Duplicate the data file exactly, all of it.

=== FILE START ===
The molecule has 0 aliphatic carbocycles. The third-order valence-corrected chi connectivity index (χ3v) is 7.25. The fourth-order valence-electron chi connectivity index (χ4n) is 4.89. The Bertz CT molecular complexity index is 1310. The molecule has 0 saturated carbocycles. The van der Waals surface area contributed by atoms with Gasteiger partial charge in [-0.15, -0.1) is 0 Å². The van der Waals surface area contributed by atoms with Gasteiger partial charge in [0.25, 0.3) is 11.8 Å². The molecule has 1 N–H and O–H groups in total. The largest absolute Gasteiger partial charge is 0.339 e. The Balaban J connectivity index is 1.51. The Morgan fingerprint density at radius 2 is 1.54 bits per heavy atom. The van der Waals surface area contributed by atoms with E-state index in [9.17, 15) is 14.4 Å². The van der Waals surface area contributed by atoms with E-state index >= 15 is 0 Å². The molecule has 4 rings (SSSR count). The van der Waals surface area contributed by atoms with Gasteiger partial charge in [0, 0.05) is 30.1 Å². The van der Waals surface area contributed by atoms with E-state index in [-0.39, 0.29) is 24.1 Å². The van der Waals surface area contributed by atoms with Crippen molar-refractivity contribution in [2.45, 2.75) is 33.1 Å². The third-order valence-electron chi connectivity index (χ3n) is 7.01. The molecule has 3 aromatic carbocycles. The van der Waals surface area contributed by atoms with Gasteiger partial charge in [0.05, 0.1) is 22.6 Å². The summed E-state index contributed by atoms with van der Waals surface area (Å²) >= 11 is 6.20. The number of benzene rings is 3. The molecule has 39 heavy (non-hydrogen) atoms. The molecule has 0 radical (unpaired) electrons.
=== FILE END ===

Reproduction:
The molecule has 0 aliphatic carbocycles. The third-order valence-corrected chi connectivity index (χ3v) is 7.25. The fourth-order valence-electron chi connectivity index (χ4n) is 4.89. The Bertz CT molecular complexity index is 1310. The molecule has 0 saturated carbocycles. The van der Waals surface area contributed by atoms with Gasteiger partial charge in [-0.15, -0.1) is 0 Å². The van der Waals surface area contributed by atoms with Gasteiger partial charge in [0.25, 0.3) is 11.8 Å². The molecule has 1 N–H and O–H groups in total. The largest absolute Gasteiger partial charge is 0.339 e. The Balaban J connectivity index is 1.51. The Morgan fingerprint density at radius 2 is 1.54 bits per heavy atom. The van der Waals surface area contributed by atoms with E-state index in [9.17, 15) is 14.4 Å². The van der Waals surface area contributed by atoms with E-state index >= 15 is 0 Å². The molecule has 4 rings (SSSR count). The van der Waals surface area contributed by atoms with Gasteiger partial charge in [0, 0.05) is 30.1 Å². The van der Waals surface area contributed by atoms with E-state index in [-0.39, 0.29) is 24.1 Å². The van der Waals surface area contributed by atoms with Crippen molar-refractivity contribution in [2.45, 2.75) is 33.1 Å². The third-order valence-electron chi connectivity index (χ3n) is 7.01. The molecule has 3 aromatic carbocycles. The van der Waals surface area contributed by atoms with Gasteiger partial charge in [0.05, 0.1) is 22.6 Å². The summed E-state index contributed by atoms with van der Waals surface area (Å²) >= 11 is 6.20. The number of benzene rings is 3. The molecule has 39 heavy (non-hydrogen) atoms. The molecule has 0 radical (unpaired) electrons.